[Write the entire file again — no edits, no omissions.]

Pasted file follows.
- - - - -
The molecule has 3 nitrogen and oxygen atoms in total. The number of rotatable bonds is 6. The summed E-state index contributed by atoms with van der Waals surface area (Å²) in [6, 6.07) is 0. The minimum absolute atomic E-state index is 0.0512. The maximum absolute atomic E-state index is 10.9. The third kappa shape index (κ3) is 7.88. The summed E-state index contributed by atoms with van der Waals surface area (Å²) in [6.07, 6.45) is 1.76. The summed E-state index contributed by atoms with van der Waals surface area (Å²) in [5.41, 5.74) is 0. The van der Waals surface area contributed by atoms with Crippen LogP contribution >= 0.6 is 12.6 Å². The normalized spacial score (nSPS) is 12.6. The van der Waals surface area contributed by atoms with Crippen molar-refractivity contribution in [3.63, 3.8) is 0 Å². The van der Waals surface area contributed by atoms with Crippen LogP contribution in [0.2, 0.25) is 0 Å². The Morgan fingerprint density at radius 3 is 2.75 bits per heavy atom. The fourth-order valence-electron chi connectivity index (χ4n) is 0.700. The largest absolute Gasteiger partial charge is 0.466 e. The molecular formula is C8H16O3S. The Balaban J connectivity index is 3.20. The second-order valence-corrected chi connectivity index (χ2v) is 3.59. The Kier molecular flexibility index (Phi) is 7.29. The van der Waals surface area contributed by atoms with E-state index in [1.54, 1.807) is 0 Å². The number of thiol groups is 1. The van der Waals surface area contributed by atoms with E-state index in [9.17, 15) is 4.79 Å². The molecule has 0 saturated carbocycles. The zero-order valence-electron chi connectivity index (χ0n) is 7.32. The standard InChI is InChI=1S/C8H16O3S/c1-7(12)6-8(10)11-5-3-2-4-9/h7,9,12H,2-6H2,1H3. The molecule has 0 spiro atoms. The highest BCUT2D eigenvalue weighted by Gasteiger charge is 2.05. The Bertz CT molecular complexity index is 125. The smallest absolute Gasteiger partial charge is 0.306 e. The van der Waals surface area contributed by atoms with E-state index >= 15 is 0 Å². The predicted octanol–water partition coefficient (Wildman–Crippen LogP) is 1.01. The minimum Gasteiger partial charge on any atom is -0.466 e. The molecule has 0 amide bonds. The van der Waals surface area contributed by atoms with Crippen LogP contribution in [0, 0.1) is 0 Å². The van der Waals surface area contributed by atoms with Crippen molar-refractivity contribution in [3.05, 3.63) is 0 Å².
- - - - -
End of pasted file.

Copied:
The molecule has 3 nitrogen and oxygen atoms in total. The number of rotatable bonds is 6. The summed E-state index contributed by atoms with van der Waals surface area (Å²) in [6, 6.07) is 0. The minimum absolute atomic E-state index is 0.0512. The maximum absolute atomic E-state index is 10.9. The third kappa shape index (κ3) is 7.88. The summed E-state index contributed by atoms with van der Waals surface area (Å²) in [6.07, 6.45) is 1.76. The summed E-state index contributed by atoms with van der Waals surface area (Å²) in [5.41, 5.74) is 0. The van der Waals surface area contributed by atoms with Crippen LogP contribution >= 0.6 is 12.6 Å². The normalized spacial score (nSPS) is 12.6. The van der Waals surface area contributed by atoms with Crippen molar-refractivity contribution in [3.63, 3.8) is 0 Å². The van der Waals surface area contributed by atoms with Crippen LogP contribution in [0.2, 0.25) is 0 Å². The Morgan fingerprint density at radius 3 is 2.75 bits per heavy atom. The fourth-order valence-electron chi connectivity index (χ4n) is 0.700. The largest absolute Gasteiger partial charge is 0.466 e. The molecular formula is C8H16O3S. The Balaban J connectivity index is 3.20. The second-order valence-corrected chi connectivity index (χ2v) is 3.59. The Kier molecular flexibility index (Phi) is 7.29. The van der Waals surface area contributed by atoms with E-state index in [1.54, 1.807) is 0 Å². The number of thiol groups is 1. The van der Waals surface area contributed by atoms with E-state index in [9.17, 15) is 4.79 Å². The molecule has 0 saturated carbocycles. The zero-order valence-electron chi connectivity index (χ0n) is 7.32. The standard InChI is InChI=1S/C8H16O3S/c1-7(12)6-8(10)11-5-3-2-4-9/h7,9,12H,2-6H2,1H3. The molecule has 0 spiro atoms. The highest BCUT2D eigenvalue weighted by Gasteiger charge is 2.05. The Bertz CT molecular complexity index is 125. The smallest absolute Gasteiger partial charge is 0.306 e. The van der Waals surface area contributed by atoms with E-state index >= 15 is 0 Å². The predicted octanol–water partition coefficient (Wildman–Crippen LogP) is 1.01. The minimum Gasteiger partial charge on any atom is -0.466 e. The molecule has 0 amide bonds. The van der Waals surface area contributed by atoms with Crippen LogP contribution in [0, 0.1) is 0 Å². The van der Waals surface area contributed by atoms with Crippen molar-refractivity contribution in [3.05, 3.63) is 0 Å².